Finally, the appellant contends that the convictions of possession with intent to distribute and of distribution are multiplicitous. The defendant was sentenced under the provisions of 18 U. S.C. Sec. 4253 to treatment for a period not to exceed ten years. The court could have imposed this sentence for any of the four counts of which the defendant was convicted. Thus, under the concurrent sentence doctrine we need not now reach the issue of multiplicity. United States v. Vasquez, 2 Cir. 1972, 468 F.2d 565. Indeed, the sentence received is a shorter period than the fifteen years confinement which could have been imposed for a single count under 18 U.S.C. Sec. 841(b)(1)(A).


Reversed and remanded for proceedings not inconsistent with this opinion.


21 U.S.C. Sec. 841(a)(1) reads as follows:

"(a) Except as authorized by this subchapter, it shall be unlawful for any person knowingly or intentionally-

(1) to manufacture, distribute, or dispense, or possess with intent to manufacture, distribute, or dispense a controlled substance;"


The contents of the two bags transferred on June 2 weighed .27 grams of which .03 grams was heroin. The packets on June 9 weighed .52 grams of which .03 grams was heroin


In contrast to the present case, the district court in Russell charged the jury on the entrapment issue. The issue on appeal was whether an absolute defense was available because of the creative activity of the government, regardless of predisposition of the defendant to commit the crime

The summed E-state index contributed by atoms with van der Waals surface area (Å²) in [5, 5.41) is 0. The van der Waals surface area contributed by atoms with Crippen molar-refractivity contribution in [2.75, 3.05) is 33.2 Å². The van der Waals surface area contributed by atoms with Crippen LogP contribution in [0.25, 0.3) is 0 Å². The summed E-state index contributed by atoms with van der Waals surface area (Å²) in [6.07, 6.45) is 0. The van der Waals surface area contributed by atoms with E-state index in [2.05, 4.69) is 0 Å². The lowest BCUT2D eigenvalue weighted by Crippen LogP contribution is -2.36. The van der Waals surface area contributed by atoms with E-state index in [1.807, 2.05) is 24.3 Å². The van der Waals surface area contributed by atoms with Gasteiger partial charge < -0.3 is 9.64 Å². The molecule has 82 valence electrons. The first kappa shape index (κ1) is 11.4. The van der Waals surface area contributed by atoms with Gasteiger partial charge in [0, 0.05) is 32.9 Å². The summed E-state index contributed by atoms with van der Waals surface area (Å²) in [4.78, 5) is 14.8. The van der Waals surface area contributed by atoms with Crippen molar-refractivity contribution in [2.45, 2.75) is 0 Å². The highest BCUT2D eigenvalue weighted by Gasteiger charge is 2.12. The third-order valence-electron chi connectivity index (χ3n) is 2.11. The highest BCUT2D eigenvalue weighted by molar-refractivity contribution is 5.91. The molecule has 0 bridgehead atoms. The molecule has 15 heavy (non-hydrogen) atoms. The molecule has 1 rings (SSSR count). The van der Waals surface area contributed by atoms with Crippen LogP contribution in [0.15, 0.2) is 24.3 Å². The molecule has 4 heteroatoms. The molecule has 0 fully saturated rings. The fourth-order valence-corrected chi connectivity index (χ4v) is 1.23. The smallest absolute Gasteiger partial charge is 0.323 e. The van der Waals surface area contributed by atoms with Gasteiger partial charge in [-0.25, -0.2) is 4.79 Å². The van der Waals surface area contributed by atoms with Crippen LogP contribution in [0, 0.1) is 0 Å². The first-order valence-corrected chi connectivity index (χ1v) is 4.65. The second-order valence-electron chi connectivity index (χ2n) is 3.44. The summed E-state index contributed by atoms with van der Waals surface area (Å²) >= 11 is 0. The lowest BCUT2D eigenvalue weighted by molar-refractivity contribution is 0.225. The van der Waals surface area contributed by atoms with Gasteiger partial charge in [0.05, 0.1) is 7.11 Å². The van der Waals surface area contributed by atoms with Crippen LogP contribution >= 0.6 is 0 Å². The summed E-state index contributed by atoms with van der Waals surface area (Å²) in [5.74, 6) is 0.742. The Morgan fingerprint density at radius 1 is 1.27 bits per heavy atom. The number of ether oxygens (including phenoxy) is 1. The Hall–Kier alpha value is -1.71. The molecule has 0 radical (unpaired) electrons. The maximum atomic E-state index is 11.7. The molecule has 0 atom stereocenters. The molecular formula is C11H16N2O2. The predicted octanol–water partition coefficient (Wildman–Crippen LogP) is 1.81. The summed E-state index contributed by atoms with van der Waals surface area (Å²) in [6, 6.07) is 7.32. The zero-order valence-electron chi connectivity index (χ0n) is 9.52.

Note Section 531 of the President's version of the Revised Criminal Code, 13 Cr.L.Rep. 3001, April 4, 1973: "[T]he provision of a facility or an opportunity for commission of an offense . . . or mere solicitation which would not induce an ordinary law-abiding person to commit an offense, does not in itself constitute unlawful entrapment."


In restating the opinion of the majority in Russell, Mr. Justice Stewart in a dissenting opinion noted: "And in the absence of a conclusive showing one way or the other, the question of the defendant's 'predisposition' to the crime is a question of fact for the jury. The Court today adheres to this approach."


These definitions were promulgated by the Comprehensive Drug Abuse Prevention and Control Act of 1970, effective October 27, 1970; 1970 U.S.Code Cong. & Admin.News p. 4566. That act, in describing unlawful acts, makes illegal the broader inclusive acts of "distribution" or "dispensing", and does not use the more restrictive term "sell". Cf. Palmer v. United States, 5 Cir. 1964, 340 F.2d 48